Of the 2501 beef products ordered by the Food Standards Agency (FSA) to be tested for the presence of horse DNA, 99 cent came back negative, confirmed the agency on 15 February. Positive results were found in only 29 samples, which contained undeclared horsemeat at or above the level of one per cent – however, these had already been reported to the authorities.
About 950 tests remain to be completed.
The FSA ordered the food industry to test composite beef products − such as burgers, lasagnes and meatballs – after Findus frozen beef lasagne was revealed to contain 100 per cent horsemeat.
Safety concerns are focused on the presence of the veterinary drug phenylbutazone or bute, which was termed a ‘known carcinogen’ by UK shadow environment secretary Mary Creagh. However, despite the scare that six carcasses containing bute, from horses slaughtered in the UK, may have entered the food chain in France, so far, no food product found to contain horse DNA has been contaminated with the drug.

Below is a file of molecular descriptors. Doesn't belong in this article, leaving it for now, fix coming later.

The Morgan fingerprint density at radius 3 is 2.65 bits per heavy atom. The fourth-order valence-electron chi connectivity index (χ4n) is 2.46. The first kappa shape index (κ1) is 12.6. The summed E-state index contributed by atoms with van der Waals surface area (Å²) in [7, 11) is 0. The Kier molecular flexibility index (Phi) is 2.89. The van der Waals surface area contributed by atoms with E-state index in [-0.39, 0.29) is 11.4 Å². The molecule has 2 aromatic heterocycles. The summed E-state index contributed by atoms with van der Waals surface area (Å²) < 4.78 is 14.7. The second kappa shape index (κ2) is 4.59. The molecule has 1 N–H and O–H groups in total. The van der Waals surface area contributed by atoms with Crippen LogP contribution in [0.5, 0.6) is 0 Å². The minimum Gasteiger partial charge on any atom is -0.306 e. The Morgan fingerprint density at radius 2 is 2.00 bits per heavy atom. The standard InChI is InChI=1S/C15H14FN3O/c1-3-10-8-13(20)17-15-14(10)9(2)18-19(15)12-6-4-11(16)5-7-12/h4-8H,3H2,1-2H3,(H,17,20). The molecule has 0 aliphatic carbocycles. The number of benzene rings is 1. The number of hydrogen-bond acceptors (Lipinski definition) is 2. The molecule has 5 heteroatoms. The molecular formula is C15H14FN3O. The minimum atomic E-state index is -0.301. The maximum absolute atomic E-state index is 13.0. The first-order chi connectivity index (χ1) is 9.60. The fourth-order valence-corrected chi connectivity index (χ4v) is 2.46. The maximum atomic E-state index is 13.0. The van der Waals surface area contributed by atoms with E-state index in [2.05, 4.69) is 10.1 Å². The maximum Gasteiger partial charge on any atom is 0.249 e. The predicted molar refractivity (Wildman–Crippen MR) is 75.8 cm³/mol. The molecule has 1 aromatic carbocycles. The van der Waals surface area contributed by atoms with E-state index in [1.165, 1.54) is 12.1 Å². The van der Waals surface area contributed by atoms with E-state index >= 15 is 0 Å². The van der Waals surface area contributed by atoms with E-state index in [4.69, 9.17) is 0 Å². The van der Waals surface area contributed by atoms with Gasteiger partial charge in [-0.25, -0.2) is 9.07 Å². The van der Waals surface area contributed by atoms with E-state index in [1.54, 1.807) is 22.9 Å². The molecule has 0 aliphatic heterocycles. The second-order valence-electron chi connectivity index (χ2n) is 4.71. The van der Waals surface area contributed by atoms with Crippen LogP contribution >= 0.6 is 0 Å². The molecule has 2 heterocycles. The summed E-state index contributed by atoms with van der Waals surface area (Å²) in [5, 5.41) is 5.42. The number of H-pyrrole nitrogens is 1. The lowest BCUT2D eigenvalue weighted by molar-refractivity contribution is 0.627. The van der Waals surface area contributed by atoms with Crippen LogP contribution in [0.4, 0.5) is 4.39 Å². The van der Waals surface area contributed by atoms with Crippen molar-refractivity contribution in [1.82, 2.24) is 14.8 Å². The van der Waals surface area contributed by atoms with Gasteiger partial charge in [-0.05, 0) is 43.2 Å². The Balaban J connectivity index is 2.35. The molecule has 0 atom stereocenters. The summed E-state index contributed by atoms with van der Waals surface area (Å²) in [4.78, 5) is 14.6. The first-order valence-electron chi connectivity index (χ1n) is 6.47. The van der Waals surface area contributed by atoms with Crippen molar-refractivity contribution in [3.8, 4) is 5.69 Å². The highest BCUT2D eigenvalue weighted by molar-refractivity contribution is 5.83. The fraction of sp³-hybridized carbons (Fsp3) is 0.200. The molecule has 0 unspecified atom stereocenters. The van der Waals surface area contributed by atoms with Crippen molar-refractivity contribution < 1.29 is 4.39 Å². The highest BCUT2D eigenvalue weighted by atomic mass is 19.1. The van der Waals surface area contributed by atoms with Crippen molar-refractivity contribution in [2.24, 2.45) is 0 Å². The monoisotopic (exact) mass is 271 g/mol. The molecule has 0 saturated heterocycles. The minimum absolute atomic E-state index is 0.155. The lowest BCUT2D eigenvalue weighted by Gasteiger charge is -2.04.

‘It’s encouraging that we have received so many results from industry so quickly, which reaffirms their commitment to working with us to address the serious issue of consumer confidence in the UK food supply,’ comments FSA chief executive Catherine Brown. ‘More important for consumers, it shows that – in the vast majority of cases – the results so far are showing no horse DNA is present in the foods tested. But, this is still not the full picture. We’ve seen several other positive results come through and we expect industry to continue to supply us with regular updates on their testing regime.’
The FSA ordered the DNA tests to a tolerance of one per cent for two reasons. Firstly, above one per cent ‘any contamination would be due to either gross incompetence or deliberate fraud; it’s not going to be accidental,’ claims the agency. Secondly, some laboratories can test only to an accuracy of one per cent.
But, Brown maintains that this doesn’t mean that horse DNA at levels below the one per cent level is acceptable. ‘In terms of faith groups, there remains a significant issue about trace levels of other species below one per cent. So, we have a separate programme of work underway with DEFRA (Department for Environment, Food and Rural Affairs) to look at the issues around that, too.’